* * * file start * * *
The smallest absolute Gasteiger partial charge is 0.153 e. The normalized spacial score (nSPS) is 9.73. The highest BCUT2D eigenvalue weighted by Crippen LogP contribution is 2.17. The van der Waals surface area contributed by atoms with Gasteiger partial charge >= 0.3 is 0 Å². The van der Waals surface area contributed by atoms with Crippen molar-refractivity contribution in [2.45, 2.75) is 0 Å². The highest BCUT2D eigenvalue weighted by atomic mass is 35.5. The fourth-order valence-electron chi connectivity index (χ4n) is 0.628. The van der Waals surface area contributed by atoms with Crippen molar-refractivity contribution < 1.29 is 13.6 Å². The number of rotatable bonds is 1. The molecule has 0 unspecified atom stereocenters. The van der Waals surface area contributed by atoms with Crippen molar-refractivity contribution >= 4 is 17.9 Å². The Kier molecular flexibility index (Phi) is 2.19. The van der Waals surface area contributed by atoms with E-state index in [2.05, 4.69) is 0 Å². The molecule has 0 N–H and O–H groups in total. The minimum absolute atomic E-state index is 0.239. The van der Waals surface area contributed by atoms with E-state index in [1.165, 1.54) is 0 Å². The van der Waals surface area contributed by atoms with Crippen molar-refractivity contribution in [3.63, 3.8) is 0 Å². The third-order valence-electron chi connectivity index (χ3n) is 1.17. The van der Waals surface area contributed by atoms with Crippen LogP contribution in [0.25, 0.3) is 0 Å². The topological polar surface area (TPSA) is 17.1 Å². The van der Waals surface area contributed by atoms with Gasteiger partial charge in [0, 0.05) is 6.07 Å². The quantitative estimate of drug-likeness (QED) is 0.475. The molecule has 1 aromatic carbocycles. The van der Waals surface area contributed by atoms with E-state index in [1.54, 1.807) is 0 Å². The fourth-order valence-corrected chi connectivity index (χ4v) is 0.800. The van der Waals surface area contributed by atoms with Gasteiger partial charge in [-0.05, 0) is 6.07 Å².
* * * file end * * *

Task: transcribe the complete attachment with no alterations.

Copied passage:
The smallest absolute Gasteiger partial charge is 0.153 e. The normalized spacial score (nSPS) is 9.73. The highest BCUT2D eigenvalue weighted by Crippen LogP contribution is 2.17. The van der Waals surface area contributed by atoms with Gasteiger partial charge >= 0.3 is 0 Å². The van der Waals surface area contributed by atoms with Crippen molar-refractivity contribution in [2.45, 2.75) is 0 Å². The highest BCUT2D eigenvalue weighted by atomic mass is 35.5. The fourth-order valence-electron chi connectivity index (χ4n) is 0.628. The van der Waals surface area contributed by atoms with Crippen molar-refractivity contribution < 1.29 is 13.6 Å². The number of rotatable bonds is 1. The molecule has 0 unspecified atom stereocenters. The van der Waals surface area contributed by atoms with Crippen molar-refractivity contribution >= 4 is 17.9 Å². The Kier molecular flexibility index (Phi) is 2.19. The van der Waals surface area contributed by atoms with E-state index in [2.05, 4.69) is 0 Å². The molecule has 0 N–H and O–H groups in total. The minimum absolute atomic E-state index is 0.239. The van der Waals surface area contributed by atoms with E-state index in [1.165, 1.54) is 0 Å². The van der Waals surface area contributed by atoms with Crippen molar-refractivity contribution in [3.63, 3.8) is 0 Å². The third-order valence-electron chi connectivity index (χ3n) is 1.17. The van der Waals surface area contributed by atoms with Crippen LogP contribution in [0.25, 0.3) is 0 Å². The topological polar surface area (TPSA) is 17.1 Å². The van der Waals surface area contributed by atoms with Gasteiger partial charge in [0, 0.05) is 6.07 Å². The quantitative estimate of drug-likeness (QED) is 0.475. The molecule has 1 aromatic carbocycles. The van der Waals surface area contributed by atoms with E-state index in [1.54, 1.807) is 0 Å². The fourth-order valence-corrected chi connectivity index (χ4v) is 0.800. The van der Waals surface area contributed by atoms with Gasteiger partial charge in [-0.05, 0) is 6.07 Å².